How are buildings shot, time-lapsed or surveyed? What is the architect to the set designer – nemesis or bedfellow? Is the moving image of the city better?
We begin this issue with such provocations to investigate architecture through the video camera lens. Questions regarding the mechanics of filmic representation, digital alter-ego, and malleable realities become increasingly relevant as artists and architects seek alternative methods to explore their work and surroundings. In film, scenes such as Craig Schwartz’s surreal visit to Floor 7 ½ or Ariadne’s attempts at psychic urban planning have become significant reminders of architecture’s agency in cinema as fantastic setting for narrative. In YSOA’s recent history, video as a representative medium ignited debate through studios that asked for either entirely video-based presentations, or the incorporation of video elements. Of course, video also has a literal presence in architecture. From surveillance and playback devices integrated within buildings, to digital ornamentation in hotel lobbies, to developer commercials ranging from nostalgic to bizarre, film in the service of the built environment cannot be neglected.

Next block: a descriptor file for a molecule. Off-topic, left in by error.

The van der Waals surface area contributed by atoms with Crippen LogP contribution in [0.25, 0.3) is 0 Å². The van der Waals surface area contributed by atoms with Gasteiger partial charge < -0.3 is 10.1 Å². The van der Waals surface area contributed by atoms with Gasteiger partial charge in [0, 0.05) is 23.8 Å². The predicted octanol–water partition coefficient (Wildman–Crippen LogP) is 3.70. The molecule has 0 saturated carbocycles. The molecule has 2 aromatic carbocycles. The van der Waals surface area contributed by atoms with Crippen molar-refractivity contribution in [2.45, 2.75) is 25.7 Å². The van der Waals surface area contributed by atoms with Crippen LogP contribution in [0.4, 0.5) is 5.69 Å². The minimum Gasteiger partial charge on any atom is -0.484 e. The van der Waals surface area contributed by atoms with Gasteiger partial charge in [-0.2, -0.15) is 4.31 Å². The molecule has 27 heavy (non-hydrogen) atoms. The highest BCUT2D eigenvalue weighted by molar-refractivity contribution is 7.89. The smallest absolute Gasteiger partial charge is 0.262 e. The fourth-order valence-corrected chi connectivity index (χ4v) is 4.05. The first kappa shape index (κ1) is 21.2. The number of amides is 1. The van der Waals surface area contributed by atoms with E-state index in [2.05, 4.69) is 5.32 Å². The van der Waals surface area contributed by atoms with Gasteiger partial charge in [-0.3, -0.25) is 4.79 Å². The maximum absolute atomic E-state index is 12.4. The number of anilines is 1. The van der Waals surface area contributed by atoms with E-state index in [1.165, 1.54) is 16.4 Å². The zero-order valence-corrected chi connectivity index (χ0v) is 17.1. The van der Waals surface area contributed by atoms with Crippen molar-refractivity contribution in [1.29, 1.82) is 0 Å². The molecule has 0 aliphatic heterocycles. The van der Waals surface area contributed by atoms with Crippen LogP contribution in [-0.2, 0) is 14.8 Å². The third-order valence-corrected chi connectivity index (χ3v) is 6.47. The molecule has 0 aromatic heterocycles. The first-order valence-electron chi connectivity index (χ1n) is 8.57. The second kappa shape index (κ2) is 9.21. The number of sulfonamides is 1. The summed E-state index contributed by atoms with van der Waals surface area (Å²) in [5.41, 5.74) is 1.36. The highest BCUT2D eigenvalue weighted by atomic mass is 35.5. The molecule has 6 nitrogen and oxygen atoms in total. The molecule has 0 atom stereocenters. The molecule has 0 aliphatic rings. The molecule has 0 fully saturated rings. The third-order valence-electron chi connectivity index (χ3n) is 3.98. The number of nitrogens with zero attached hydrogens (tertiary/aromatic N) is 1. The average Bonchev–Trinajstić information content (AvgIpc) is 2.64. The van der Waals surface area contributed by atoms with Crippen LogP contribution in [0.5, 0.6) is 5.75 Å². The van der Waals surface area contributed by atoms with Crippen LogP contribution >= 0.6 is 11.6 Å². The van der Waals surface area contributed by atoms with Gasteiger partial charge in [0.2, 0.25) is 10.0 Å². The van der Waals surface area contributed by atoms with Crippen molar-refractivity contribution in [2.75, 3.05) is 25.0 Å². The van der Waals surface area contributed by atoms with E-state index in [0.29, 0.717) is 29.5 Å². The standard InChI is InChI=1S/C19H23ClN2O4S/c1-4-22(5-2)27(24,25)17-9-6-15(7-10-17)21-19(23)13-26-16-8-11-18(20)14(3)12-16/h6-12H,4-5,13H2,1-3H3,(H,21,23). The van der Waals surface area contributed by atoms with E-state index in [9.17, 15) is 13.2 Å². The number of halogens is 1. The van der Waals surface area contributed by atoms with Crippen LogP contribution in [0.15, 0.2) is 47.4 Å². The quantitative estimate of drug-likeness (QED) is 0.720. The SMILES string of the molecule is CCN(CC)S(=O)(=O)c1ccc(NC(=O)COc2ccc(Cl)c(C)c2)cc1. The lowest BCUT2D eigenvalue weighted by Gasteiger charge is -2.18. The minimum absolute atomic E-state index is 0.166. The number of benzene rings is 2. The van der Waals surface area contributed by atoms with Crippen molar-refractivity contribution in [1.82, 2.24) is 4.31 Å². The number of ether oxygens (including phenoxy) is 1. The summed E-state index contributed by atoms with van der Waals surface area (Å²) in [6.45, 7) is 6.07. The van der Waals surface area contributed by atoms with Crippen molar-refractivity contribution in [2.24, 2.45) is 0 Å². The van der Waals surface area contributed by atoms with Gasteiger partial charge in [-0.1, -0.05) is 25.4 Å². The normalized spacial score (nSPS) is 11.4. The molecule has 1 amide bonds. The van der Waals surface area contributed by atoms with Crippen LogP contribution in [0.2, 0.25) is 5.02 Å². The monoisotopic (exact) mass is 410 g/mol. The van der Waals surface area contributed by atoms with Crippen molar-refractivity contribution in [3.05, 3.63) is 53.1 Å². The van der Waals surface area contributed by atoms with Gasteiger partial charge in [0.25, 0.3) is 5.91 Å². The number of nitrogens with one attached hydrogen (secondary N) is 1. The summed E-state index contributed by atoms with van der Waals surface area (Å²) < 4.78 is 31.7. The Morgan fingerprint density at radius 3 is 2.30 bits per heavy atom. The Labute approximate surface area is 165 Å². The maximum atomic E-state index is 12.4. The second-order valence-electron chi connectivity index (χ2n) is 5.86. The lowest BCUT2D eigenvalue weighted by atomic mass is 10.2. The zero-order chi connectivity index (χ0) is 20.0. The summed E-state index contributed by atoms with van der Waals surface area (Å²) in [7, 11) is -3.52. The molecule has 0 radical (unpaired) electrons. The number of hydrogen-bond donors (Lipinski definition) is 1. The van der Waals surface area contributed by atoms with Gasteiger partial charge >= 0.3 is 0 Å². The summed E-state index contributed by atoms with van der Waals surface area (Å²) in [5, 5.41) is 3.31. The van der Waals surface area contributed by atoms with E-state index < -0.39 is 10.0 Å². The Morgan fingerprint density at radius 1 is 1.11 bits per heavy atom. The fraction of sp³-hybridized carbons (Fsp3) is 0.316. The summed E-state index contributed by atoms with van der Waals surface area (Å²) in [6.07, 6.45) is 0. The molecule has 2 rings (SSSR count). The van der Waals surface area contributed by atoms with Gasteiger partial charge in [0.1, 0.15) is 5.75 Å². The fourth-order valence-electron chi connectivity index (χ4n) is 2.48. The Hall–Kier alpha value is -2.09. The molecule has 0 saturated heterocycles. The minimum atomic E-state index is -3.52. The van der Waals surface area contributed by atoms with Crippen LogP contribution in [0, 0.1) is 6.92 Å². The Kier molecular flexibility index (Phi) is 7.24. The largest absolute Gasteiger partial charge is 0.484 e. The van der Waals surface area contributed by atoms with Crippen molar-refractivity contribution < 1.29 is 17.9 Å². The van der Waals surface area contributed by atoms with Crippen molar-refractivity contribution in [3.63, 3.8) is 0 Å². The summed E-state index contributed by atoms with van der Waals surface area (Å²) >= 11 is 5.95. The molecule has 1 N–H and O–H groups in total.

This issue repurposes video as a generative tool and explores cinema’s enduring dialogue with architecture. The YSOA has already shown readiness to go beyond tradition, and embrace forays into the alternative. But this is just the beginning — video should now be moved from the fringe, and placed center stage.
(Or for that matter, screen.)